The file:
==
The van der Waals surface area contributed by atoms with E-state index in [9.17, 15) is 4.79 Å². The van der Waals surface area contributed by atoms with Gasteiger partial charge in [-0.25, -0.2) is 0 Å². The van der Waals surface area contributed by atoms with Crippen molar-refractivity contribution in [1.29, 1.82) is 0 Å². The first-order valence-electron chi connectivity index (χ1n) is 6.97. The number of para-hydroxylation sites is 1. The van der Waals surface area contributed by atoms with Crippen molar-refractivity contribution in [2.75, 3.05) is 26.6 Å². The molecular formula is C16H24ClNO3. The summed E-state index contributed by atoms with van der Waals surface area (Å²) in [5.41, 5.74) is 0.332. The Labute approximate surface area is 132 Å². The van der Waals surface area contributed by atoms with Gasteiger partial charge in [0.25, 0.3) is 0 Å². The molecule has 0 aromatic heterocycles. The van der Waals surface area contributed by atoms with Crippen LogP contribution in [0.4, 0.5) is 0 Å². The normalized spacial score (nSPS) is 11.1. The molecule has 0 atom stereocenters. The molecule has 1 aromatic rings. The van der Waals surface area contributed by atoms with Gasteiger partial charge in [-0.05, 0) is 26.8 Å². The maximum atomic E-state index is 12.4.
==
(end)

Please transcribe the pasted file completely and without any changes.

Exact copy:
The van der Waals surface area contributed by atoms with E-state index in [9.17, 15) is 4.79 Å². The van der Waals surface area contributed by atoms with Gasteiger partial charge in [-0.25, -0.2) is 0 Å². The van der Waals surface area contributed by atoms with Crippen molar-refractivity contribution in [1.29, 1.82) is 0 Å². The first-order valence-electron chi connectivity index (χ1n) is 6.97. The number of para-hydroxylation sites is 1. The van der Waals surface area contributed by atoms with Crippen molar-refractivity contribution in [2.75, 3.05) is 26.6 Å². The molecular formula is C16H24ClNO3. The summed E-state index contributed by atoms with van der Waals surface area (Å²) in [5.41, 5.74) is 0.332. The Labute approximate surface area is 132 Å². The van der Waals surface area contributed by atoms with Gasteiger partial charge in [0.25, 0.3) is 0 Å². The molecule has 0 aromatic heterocycles. The van der Waals surface area contributed by atoms with Crippen LogP contribution in [0.4, 0.5) is 0 Å². The normalized spacial score (nSPS) is 11.1. The molecule has 0 atom stereocenters. The molecule has 1 aromatic rings. The van der Waals surface area contributed by atoms with Gasteiger partial charge in [-0.05, 0) is 26.8 Å². The maximum atomic E-state index is 12.4.